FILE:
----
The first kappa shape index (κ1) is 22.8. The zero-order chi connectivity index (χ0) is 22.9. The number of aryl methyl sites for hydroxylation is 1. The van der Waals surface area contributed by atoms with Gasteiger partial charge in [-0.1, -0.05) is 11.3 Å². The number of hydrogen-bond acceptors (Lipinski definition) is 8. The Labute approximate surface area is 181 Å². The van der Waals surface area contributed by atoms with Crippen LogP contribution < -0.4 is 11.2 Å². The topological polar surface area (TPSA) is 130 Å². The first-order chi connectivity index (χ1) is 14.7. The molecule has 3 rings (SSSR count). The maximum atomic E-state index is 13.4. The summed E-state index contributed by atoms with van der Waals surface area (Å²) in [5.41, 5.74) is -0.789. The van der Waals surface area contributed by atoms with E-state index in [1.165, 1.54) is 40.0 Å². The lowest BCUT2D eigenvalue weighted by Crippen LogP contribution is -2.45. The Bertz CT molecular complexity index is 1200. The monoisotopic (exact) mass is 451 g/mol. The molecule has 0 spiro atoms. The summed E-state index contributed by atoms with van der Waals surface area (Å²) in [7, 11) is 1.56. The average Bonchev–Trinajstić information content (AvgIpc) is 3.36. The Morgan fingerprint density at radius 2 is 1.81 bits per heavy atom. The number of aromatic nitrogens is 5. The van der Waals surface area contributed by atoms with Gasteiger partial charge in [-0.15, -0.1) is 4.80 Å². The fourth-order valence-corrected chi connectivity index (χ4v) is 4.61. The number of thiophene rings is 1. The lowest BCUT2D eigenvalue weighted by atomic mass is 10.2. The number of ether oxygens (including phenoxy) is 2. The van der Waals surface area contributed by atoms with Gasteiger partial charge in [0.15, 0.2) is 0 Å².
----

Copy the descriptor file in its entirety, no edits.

The first kappa shape index (κ1) is 22.8. The zero-order chi connectivity index (χ0) is 22.9. The number of aryl methyl sites for hydroxylation is 1. The van der Waals surface area contributed by atoms with Gasteiger partial charge in [-0.1, -0.05) is 11.3 Å². The number of hydrogen-bond acceptors (Lipinski definition) is 8. The Labute approximate surface area is 181 Å². The van der Waals surface area contributed by atoms with Crippen LogP contribution < -0.4 is 11.2 Å². The topological polar surface area (TPSA) is 130 Å². The first-order chi connectivity index (χ1) is 14.7. The molecule has 3 rings (SSSR count). The maximum atomic E-state index is 13.4. The summed E-state index contributed by atoms with van der Waals surface area (Å²) in [5.41, 5.74) is -0.789. The van der Waals surface area contributed by atoms with E-state index in [1.165, 1.54) is 40.0 Å². The lowest BCUT2D eigenvalue weighted by Crippen LogP contribution is -2.45. The Bertz CT molecular complexity index is 1200. The monoisotopic (exact) mass is 451 g/mol. The molecule has 0 spiro atoms. The summed E-state index contributed by atoms with van der Waals surface area (Å²) in [7, 11) is 1.56. The average Bonchev–Trinajstić information content (AvgIpc) is 3.36. The Morgan fingerprint density at radius 2 is 1.81 bits per heavy atom. The number of aromatic nitrogens is 5. The van der Waals surface area contributed by atoms with Gasteiger partial charge in [-0.15, -0.1) is 4.80 Å². The fourth-order valence-corrected chi connectivity index (χ4v) is 4.61. The number of thiophene rings is 1. The lowest BCUT2D eigenvalue weighted by atomic mass is 10.2. The number of ether oxygens (including phenoxy) is 2. The van der Waals surface area contributed by atoms with Gasteiger partial charge in [0.15, 0.2) is 0 Å².